A few days later in a light conversation on the topic of smuggling inside his office in Malacañang, Lacson said he told Estrada his men could have seized 20 container vans of contraband chicken parts if they were not removed from their position outside the piers “ Sana hindi kayo nag-pull out,” Estrada mockingly replied, according to Lacson.
Lacson also tagged Estrada as the protector of rice smuggling from Vietnam. “Sometime in August 2000, when Mr. Estrada was hardly talking to me, on account of my hard-headedness on the issue of jueteng, he was giving a direct order to one of my subordinate officers in PAOCTF to release a shipload of smuggled rice that was apprehended somewhere in the Cebu-Bohol area.”
The PAOCTF officer was with Lacson in Cebu during that time and relayed to him the President’s alleged order.
“”I did not bother to find out anymore if the officer complied or not with Mr. Estrada’s order.
“Sadly, because we never punish smugglers, the same people who sabotaged our economy during the Estrada regime are the same saboteurs in bed with the present dispensation.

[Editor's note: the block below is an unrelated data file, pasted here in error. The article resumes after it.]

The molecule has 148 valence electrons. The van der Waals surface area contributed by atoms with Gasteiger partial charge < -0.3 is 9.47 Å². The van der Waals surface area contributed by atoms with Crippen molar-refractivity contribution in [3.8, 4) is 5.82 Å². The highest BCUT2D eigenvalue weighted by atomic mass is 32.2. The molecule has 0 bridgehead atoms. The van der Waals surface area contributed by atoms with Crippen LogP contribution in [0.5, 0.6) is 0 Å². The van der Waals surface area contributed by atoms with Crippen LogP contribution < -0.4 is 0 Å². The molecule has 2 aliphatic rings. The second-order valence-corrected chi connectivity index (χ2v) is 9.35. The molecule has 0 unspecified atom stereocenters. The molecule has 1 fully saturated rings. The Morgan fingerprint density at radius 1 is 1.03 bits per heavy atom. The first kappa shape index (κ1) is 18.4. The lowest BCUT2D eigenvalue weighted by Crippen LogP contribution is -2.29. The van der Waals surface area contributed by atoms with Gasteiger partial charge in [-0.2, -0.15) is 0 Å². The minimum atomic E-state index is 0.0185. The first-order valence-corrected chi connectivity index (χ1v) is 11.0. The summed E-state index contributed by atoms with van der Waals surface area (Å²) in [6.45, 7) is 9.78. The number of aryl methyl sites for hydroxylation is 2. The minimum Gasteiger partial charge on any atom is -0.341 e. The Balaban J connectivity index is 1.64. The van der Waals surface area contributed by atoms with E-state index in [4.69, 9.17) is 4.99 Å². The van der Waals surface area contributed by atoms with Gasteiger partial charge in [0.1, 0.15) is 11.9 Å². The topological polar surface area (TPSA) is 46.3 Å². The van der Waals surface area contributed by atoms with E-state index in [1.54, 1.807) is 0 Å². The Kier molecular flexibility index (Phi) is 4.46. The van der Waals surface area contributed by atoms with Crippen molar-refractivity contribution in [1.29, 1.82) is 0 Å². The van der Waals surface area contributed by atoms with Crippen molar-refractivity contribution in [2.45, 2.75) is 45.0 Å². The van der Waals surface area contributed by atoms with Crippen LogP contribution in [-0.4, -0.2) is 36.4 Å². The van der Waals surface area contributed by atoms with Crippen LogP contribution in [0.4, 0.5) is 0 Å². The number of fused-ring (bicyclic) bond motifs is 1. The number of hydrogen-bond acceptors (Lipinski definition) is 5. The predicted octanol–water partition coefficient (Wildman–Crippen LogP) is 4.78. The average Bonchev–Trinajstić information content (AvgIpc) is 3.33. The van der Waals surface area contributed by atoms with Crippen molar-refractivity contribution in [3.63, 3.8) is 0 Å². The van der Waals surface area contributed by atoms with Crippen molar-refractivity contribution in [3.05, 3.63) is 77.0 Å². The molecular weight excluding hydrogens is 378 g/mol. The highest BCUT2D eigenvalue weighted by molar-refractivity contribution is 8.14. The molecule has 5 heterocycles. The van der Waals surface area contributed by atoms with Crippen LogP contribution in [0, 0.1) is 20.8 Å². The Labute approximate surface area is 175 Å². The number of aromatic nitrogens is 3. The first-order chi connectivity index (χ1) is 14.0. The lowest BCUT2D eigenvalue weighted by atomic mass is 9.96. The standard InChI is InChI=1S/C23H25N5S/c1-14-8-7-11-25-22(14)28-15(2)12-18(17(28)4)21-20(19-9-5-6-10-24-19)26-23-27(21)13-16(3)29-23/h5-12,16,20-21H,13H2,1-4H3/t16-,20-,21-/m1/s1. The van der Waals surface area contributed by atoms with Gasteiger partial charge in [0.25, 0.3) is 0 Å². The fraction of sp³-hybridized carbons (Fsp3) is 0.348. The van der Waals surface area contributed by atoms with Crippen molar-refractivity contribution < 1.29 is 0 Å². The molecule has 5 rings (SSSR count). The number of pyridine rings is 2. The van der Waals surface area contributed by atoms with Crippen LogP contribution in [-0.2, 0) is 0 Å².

“Walang nagbago, lalo lang lumaki ang komisyon at lagayan,” he added.
Lacson also hinted at Estrada’s involvement in the adduction and killing of publicist Salvado “Bubby Dacer” and his driver Emmanuel Corbito in 2000.
Estrada and Lacson have both been tagged by former PAOCTF member, Cezar Mancao II, in the case. Both have vehemently denied any link to the double murders.
Lacson, in his speech, questioned Estrada’s “temerity” to issue a press statement that Lacson supervised the so-called Oplan Delta, referring to an alleged plot to kill Dacer.
“Mabuti pa si Mr. Estrada, alam niyang may Oplan Delta. Ako, sa mga pahayagan at kamakailan ko lamang narinig at nalaman na mayroon palang Oplan Delta (Estrada is lucky, he knows of an Oplan Delta. I learned about Oplan Delta only in the newspapers),” he said.
“Sa halip na i-depensa na lang niya ang sarili niya, bakit siya kailangang magturo ng iba (Instead of defending himself, why does he have to point to others)?” he added.
Lacson said he would deliver the second part of his privilege speech Tuesday next week.